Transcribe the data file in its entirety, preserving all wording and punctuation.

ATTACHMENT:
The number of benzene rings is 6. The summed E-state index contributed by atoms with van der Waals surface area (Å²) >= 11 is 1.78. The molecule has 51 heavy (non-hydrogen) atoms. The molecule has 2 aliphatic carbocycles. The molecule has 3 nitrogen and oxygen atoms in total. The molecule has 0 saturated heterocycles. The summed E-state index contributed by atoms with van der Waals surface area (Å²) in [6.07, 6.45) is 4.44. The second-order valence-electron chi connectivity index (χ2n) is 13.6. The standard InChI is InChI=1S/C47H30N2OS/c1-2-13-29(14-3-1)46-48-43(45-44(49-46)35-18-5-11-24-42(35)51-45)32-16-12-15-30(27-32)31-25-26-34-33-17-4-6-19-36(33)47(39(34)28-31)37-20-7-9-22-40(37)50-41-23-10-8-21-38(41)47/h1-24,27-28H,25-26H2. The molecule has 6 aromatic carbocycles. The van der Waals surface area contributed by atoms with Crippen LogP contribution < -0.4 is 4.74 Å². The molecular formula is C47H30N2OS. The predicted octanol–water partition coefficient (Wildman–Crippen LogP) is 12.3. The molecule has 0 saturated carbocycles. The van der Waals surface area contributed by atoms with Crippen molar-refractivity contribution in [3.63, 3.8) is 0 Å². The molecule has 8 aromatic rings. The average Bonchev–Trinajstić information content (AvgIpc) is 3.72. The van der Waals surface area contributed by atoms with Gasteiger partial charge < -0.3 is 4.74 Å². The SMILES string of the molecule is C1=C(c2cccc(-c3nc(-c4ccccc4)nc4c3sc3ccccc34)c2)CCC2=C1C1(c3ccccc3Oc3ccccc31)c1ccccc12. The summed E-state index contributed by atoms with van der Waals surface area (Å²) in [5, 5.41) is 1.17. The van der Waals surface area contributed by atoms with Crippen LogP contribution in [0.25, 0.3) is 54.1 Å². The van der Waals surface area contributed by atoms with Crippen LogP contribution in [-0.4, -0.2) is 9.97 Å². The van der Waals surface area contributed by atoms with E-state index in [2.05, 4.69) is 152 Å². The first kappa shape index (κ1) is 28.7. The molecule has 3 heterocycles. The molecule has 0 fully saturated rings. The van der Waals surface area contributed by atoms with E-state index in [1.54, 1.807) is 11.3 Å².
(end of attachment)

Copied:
The number of benzene rings is 6. The summed E-state index contributed by atoms with van der Waals surface area (Å²) >= 11 is 1.78. The molecule has 51 heavy (non-hydrogen) atoms. The molecule has 2 aliphatic carbocycles. The molecule has 3 nitrogen and oxygen atoms in total. The molecule has 0 saturated heterocycles. The summed E-state index contributed by atoms with van der Waals surface area (Å²) in [6.07, 6.45) is 4.44. The second-order valence-electron chi connectivity index (χ2n) is 13.6. The standard InChI is InChI=1S/C47H30N2OS/c1-2-13-29(14-3-1)46-48-43(45-44(49-46)35-18-5-11-24-42(35)51-45)32-16-12-15-30(27-32)31-25-26-34-33-17-4-6-19-36(33)47(39(34)28-31)37-20-7-9-22-40(37)50-41-23-10-8-21-38(41)47/h1-24,27-28H,25-26H2. The molecule has 6 aromatic carbocycles. The van der Waals surface area contributed by atoms with Crippen LogP contribution < -0.4 is 4.74 Å². The molecular formula is C47H30N2OS. The predicted octanol–water partition coefficient (Wildman–Crippen LogP) is 12.3. The molecule has 0 saturated carbocycles. The van der Waals surface area contributed by atoms with Crippen molar-refractivity contribution in [3.63, 3.8) is 0 Å². The molecule has 8 aromatic rings. The average Bonchev–Trinajstić information content (AvgIpc) is 3.72. The van der Waals surface area contributed by atoms with Gasteiger partial charge < -0.3 is 4.74 Å². The SMILES string of the molecule is C1=C(c2cccc(-c3nc(-c4ccccc4)nc4c3sc3ccccc34)c2)CCC2=C1C1(c3ccccc3Oc3ccccc31)c1ccccc12. The summed E-state index contributed by atoms with van der Waals surface area (Å²) in [5, 5.41) is 1.17. The van der Waals surface area contributed by atoms with Crippen LogP contribution in [0.25, 0.3) is 54.1 Å². The van der Waals surface area contributed by atoms with Crippen LogP contribution in [-0.4, -0.2) is 9.97 Å². The van der Waals surface area contributed by atoms with E-state index in [2.05, 4.69) is 152 Å². The first kappa shape index (κ1) is 28.7. The molecule has 3 heterocycles. The molecule has 0 fully saturated rings. The van der Waals surface area contributed by atoms with E-state index in [1.54, 1.807) is 11.3 Å².